It’s time for a Glyphosate Intervention

If you knew some folks were outside your house and planning a home invasion would you encourage them or do what you could to intervene?
Of course you wouldn’t invite them in or give them the weapons they needed to wreck your home and steal your stuff.
The problem is that weeds along roadways and fences are getting ready to invade crops all over the country, having been afforded the opportunity to train with the best herbicide available and now more and more of them have the weapon they need—glyphosate resistance.
Weeds along roadways, fences and farm infrastructure are getting ready to invade crops all over the country, having been afforded the opportunity to train with the best herbicide available and now more and more of them have the weapon they need—glyphosate resistance.
At a meeting of concerned growers, agronomists and researchers at the Crop Updates in Perth earlier this year, discussion centred on the fact that the weeds growing on non-crop areas in and around farms are without doubt the main source of glyphosate resistant weed seed. There is also no doubt that these weeds are ready and able to move into crop areas, as soon as the opportunity arises.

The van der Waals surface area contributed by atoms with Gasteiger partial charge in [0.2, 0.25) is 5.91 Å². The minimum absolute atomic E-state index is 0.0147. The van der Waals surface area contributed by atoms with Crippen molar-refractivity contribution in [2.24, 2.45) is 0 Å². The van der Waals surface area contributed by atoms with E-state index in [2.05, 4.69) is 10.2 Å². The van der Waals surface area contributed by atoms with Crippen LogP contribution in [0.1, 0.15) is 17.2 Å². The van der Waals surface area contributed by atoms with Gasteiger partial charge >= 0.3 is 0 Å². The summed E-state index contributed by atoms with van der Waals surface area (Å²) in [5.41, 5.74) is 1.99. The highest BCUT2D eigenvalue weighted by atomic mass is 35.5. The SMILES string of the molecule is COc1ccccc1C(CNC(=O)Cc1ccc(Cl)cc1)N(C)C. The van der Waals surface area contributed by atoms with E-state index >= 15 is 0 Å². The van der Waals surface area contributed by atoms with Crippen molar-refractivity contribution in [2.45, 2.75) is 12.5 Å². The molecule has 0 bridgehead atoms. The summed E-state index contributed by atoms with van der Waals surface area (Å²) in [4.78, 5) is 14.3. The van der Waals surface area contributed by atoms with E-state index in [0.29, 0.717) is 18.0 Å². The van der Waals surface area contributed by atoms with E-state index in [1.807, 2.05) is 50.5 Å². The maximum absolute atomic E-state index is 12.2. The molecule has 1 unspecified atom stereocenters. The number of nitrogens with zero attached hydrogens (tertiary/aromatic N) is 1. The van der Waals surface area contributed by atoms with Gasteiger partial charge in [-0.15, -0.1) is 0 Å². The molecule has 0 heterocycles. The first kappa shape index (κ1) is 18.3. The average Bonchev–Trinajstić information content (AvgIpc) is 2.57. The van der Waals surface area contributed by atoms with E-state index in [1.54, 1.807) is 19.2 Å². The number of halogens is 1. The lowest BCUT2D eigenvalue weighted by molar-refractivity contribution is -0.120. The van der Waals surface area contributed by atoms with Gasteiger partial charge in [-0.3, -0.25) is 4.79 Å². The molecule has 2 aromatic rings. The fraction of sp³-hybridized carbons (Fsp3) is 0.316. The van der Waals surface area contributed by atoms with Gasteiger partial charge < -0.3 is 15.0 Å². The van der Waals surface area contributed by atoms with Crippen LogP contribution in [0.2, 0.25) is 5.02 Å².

The audience heard from Esperance grower, Chris Reichstein, who has brought glyphosate resistant ryegrass growing on a newly purchased property under control. Chris’ message was encouraging in that glyphosate resistance is manageable but it has placed a burden on his business that would have been avoided if better practices had been employed in the non-crop areas of the farm over the previous 15 or 20 years.
Chris has used every tactic possible to reduce weed seed numbers on the farm, including rotation planning to make the most of crop and herbicide combinations, including swathing and croptopping, narrow windrow burning, chaff carts, autumn tickle and a triple knock strategy of two chemical applications followed with a competitive crop. Containing the problem is now a permanent part of his farming system.
It is unrealistic to ‘ban’ the use of glyphosate along fences, roadways and around infrastructure, but it is clear that growers need to find other ways to manage these weeds without reaching for glyphosate as the first and only option.